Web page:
Prospective, phenotype-driven selection of critically ill neonates for rapid exome sequencing is associated with high diagnostic yield



To investigate the impact of rapid-turnaround exome sequencing in critically ill neonates using phenotype-based subject selection criteria.


Intensive care unit babies aged <6 months with hypotonia, seizures, a complex metabolic phenotype, and/or multiple congenital malformations were prospectively enrolled for rapid (<7 day) trio-based exome sequencing. Genomic variants relevant to the presenting phenotype were returned to the medical team.


A genetic diagnosis was attained in 29 of 50 (58%) sequenced cases. Twenty-seven (54%) patients received a molecular diagnosis involving known disease genes; two additional cases (4%) were solved with pathogenic variants found in novel disease genes. In 24 of the solved cases, diagnosis had impact on patient management and/or family members. Management changes included shift to palliative care, medication changes, involvement of additional specialties, and the consideration of new experimental therapies.


Phenotype-based patient selection is effective at identifying critically ill neonates with a high likelihood of receiving a molecular diagnosis via rapid-turnaround exome sequencing, leading to faster and more accurate diagnoses, reducing unnecessary testing and procedures, and informing medical care.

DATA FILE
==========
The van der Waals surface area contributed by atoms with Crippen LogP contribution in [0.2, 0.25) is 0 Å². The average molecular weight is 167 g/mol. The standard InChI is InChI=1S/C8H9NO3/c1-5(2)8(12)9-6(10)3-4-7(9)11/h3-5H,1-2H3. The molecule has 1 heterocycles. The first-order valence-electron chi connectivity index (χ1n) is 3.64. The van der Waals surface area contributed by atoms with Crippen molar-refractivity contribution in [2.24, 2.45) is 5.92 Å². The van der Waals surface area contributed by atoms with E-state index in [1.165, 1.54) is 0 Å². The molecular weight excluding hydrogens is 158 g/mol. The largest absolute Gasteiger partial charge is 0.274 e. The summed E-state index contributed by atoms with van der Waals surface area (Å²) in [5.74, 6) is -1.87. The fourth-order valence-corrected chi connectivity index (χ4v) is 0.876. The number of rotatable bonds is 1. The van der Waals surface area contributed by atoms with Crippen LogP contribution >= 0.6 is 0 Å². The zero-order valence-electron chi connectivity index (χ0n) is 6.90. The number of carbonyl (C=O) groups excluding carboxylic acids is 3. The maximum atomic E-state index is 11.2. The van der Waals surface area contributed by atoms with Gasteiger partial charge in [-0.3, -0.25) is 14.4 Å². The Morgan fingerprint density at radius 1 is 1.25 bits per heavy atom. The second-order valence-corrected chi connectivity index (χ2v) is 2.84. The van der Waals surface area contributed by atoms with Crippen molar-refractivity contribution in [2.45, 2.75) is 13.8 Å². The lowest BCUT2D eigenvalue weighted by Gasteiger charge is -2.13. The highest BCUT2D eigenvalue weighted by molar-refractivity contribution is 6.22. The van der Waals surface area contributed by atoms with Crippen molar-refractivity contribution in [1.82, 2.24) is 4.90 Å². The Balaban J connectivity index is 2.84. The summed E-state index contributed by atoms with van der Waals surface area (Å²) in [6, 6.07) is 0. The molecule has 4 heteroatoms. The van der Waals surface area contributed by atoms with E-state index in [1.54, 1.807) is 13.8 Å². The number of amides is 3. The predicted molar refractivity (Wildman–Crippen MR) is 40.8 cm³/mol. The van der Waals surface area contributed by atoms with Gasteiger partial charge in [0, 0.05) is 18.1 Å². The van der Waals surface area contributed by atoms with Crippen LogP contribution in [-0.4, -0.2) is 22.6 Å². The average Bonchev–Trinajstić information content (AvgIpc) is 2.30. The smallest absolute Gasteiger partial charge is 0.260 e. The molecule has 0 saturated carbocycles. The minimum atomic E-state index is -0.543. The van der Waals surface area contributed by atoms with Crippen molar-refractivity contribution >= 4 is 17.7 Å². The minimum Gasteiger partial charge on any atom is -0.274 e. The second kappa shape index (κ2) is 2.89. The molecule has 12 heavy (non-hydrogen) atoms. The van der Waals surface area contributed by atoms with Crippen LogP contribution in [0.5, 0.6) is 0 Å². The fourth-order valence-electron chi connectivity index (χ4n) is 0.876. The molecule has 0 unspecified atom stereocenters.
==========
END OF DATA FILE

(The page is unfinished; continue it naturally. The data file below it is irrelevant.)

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The research team thanks all clinical teams involved for their help, as well as the patients and their families. This work was supported in part by a sponsored research agreement between GeneDx and Boston Children’s Hospital; the National Institutes of Health under award numbers U19HD077671, U54HD090255, R01AR068429, and R01HD075802; the William F. Milton Fund; and the resources of The Manton Center for Orphan Disease Research Gene Discovery Core. C.S.G. was partly supported by a William Randolph Hearst Fellowship. M.H.W. was supported by T32 GM 7748-40.

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Corresponding authors

Correspondence to Pankaj B. Agrawal MD, MMSc or Timothy W. Yu MD, PhD.

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Rapid exome sequencing for this study was performed by GeneDx, a commercial genetic diagnostic company. Authors D.C., S.Y., and J.J. are employed by GeneDx. The other authors declare no conflicts of interest.

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Gubbels, C.S., VanNoy, G.E., Madden, J.A. et al. Prospective, phenotype-driven selection of critically ill neonates for rapid exome sequencing is associated with high diagnostic yield. Genet Med 22, 736–744 (2020).

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  • exome sequencing
  • neonates
  • intensive care unit

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